Excessive humidity is uncomfortable and a downright burden in any household. If you experience a sensation of heaviness, sticky and clammy skin, overbearing heat and an atmosphere thick with water vapor that settles on everything, you know it is time to invest in a dehumidifier.
Not only will too much humidity lead to your personal discomfort, but it also contributes to structural breakdown of your home. High humidity levels will promote mold growth, and develops a breeding party playground for bacteria and dust mites.
On our site, you will find helpful hints and tips on how to buy the right dehumidifier for your home. We will also look at different dehumidifiers for bathrooms and basements, and very important, dehumidifiers for a crawl space.
Now, how much do you know about dehumidifiers and their function? The next section aims to answer a few basic questions
What does a Dehumidifier Do?
In a nutshell, a dehumidifier sucks all the excess moisture out of the air and restores it back to the optimum humidity level.
You get different kinds of dehumidifiers, but the operation principle remains the same. A fan collects air and literally pulls air into the dehumidifier. A typical dehumidifier has cool coils at the entry point, and heated coils at the exit point. The air passes over the cooled coils, and as a result, condensation takes place to remove the moisture.
Does a Dehumidifier Cool a Room?
The answer is both yes and no. A typical standard dehumidifier does not cool the air, since the air passes over hot air coils before it is blown back into the room. This restores the area back to room temperature. You might however experience a significant cooling effect, now that humidity levels have been restored.
Air conditioners, on the other hand, are also considered to be dehumidifiers, and as we already know, these units do cool a room down considerably.
Why Does a Dehumidifier Ice Up?
There are a couple of reasons why the dehumidifier might ice up. As already explained, the dehumidifier collects moisture from the air by the process of condensation. Water then drips down into the holding tank. When the temperature in the room is too cold, like in basement or crawl space, the air chills the coils, and the moisture freezes.
Another reason might be that the fins are dirty. This prevents the water from dripping down fast enough, so it turns to ice.
How Long Does it Take to Work?
There is no strict time limit on this. It all boils down to the floor size, the size of the dehumidifier itself, and the level of moisture in the air. The bigger the humidifier, the quicker it will work. On an average estimate, in extreme conditions when using the dehumidifier for the first time, it will need to run for 24 hours to get rid of all the excess. From there on, it should take roughly between 2 to 4 hours to do its job, assuming that you have the right size dehumidifier for the right room.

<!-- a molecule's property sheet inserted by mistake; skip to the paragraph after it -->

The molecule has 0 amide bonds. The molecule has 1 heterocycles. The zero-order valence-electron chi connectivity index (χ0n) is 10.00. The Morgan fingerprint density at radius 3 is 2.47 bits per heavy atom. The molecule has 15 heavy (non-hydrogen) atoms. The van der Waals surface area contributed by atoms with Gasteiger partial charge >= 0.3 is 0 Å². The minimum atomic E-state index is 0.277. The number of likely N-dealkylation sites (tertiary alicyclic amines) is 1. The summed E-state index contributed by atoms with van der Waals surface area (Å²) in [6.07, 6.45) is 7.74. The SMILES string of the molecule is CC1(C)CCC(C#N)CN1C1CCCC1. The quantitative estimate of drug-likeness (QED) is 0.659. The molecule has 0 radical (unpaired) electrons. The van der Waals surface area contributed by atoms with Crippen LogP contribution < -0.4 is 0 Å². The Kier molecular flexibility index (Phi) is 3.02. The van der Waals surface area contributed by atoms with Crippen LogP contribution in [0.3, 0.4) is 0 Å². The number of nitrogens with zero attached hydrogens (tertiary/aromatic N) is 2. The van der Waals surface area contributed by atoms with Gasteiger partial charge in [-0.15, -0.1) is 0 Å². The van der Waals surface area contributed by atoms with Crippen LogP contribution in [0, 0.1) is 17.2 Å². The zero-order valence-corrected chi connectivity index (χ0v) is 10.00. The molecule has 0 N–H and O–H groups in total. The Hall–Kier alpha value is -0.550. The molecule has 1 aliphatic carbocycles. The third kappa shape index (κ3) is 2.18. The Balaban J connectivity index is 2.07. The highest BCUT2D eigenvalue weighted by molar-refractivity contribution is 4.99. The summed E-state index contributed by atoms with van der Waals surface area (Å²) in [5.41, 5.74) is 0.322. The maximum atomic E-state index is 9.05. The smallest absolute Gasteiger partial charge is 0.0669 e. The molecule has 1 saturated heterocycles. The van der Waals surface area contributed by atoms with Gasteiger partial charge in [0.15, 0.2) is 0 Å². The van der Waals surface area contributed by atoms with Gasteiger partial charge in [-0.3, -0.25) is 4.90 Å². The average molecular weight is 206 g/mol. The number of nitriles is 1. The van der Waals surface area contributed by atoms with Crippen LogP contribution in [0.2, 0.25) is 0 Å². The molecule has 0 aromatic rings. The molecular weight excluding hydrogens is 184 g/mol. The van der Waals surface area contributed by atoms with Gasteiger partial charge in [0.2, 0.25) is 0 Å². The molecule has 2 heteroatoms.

Can a Dehumidifier Get Rid of Mold?
Yes. It is a dehumidifier’s one claim to fame. Mold flourished in damp and moist conditions. Because a dehumidifier gets rid of the moisture, it prevents mold and mildew from setting in.
Are Dehumidifiers Expensive to Run?
Unfortunately, the running cost can be quite expensive. They use roughly the same amount of electricity than a refrigerator, but less than an air conditioner. That is why it is important to look for energy star rated models. These will save you a lot of money in the long haul. Remember to purchase the right size unit. A smaller unit in a big room will have to work twice as hard, increasing the electricity consumption. Dehumidifiers with a built in humidistat is a blessing, since it switches off once the ideal level of humidity has been reached.
Is the Water from a Dehumidifier Distilled?
The water in the container or holding tank is considered to be distilled, and can be used around the house.
Can you drink water from a Dehumidifier?
No. This is what we call “greywater”. It means it is not suitable for human consumption, but is ideal for watering plants as it contains less sodium and chloride than tap water. Dehumidifiers with a built in pump usually leads directly to a drain outlet, but can be diverted to a garden or yard. The same applies to dehumidifiers with a drain hose.
What to Look for in a Dehumidifier
With so many options and features to choose from, you will be spoiled for choice, but you need to know what you are looking for before you invest. Consider the following;
- Space: The floor space will determine how big the dehumidifier will need to be. Smaller dehumidifiers will be used in bathrooms and cupboards, while a basement will require a much bigger unit.
- Holding Tank Capacity: If the unit does not have an automatic draining system or pump, how often are you willing to clean the reservoir? If the air is very humid and lots of moisture will be removed on a daily basis, it is better to invest in something that can accommodate a large capacity.
- Automatic Restart Capabilities: Dehumidifiers with auto restart are best used in basements and crawl spaces, or any other place where they are out of sight and out of mind. The restart feature enabling the unit to start up again after a power failure without the press of a button
- The Controls: Many models will have additional features that you will read more about on our website. These can include humidistats, programmable timer cycles and frost sensors.
- Energy Use: One of the biggest deciding factors when purchasing a unit. Look for something eco-friendly, not only to spare your pocket in the long run, but to contribute to a greener environment.
Establishing the basics will put you well on your way of making a sound financial and practical choice. Bigger is not always better, but small is not always cost effective.